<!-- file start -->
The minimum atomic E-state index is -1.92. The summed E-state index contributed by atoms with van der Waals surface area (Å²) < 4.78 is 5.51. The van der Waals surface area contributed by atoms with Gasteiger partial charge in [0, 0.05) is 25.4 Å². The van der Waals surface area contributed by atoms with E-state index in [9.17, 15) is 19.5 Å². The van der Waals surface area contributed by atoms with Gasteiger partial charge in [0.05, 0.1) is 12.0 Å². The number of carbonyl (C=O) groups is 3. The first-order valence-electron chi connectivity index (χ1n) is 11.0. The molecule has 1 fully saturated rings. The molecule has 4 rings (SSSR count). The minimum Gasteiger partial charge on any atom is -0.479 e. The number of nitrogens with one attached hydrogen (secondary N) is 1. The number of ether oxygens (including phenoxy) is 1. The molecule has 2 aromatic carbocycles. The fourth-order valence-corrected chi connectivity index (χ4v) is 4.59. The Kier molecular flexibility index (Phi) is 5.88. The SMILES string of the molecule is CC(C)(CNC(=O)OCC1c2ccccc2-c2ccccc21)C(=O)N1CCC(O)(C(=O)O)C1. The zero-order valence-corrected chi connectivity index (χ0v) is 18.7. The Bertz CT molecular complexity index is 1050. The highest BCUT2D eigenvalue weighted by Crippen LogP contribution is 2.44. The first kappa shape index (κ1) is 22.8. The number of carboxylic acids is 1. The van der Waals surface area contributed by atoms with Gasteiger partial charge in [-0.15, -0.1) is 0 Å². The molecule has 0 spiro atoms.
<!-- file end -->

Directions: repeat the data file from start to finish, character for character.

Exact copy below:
The minimum atomic E-state index is -1.92. The summed E-state index contributed by atoms with van der Waals surface area (Å²) < 4.78 is 5.51. The van der Waals surface area contributed by atoms with Gasteiger partial charge in [0, 0.05) is 25.4 Å². The van der Waals surface area contributed by atoms with E-state index in [9.17, 15) is 19.5 Å². The van der Waals surface area contributed by atoms with Gasteiger partial charge in [0.05, 0.1) is 12.0 Å². The number of carbonyl (C=O) groups is 3. The first-order valence-electron chi connectivity index (χ1n) is 11.0. The molecule has 1 fully saturated rings. The molecule has 4 rings (SSSR count). The minimum Gasteiger partial charge on any atom is -0.479 e. The number of nitrogens with one attached hydrogen (secondary N) is 1. The number of ether oxygens (including phenoxy) is 1. The molecule has 2 aromatic carbocycles. The fourth-order valence-corrected chi connectivity index (χ4v) is 4.59. The Kier molecular flexibility index (Phi) is 5.88. The SMILES string of the molecule is CC(C)(CNC(=O)OCC1c2ccccc2-c2ccccc21)C(=O)N1CCC(O)(C(=O)O)C1. The zero-order valence-corrected chi connectivity index (χ0v) is 18.7. The Bertz CT molecular complexity index is 1050. The highest BCUT2D eigenvalue weighted by Crippen LogP contribution is 2.44. The first kappa shape index (κ1) is 22.8. The number of carboxylic acids is 1. The van der Waals surface area contributed by atoms with Gasteiger partial charge in [-0.15, -0.1) is 0 Å². The molecule has 0 spiro atoms.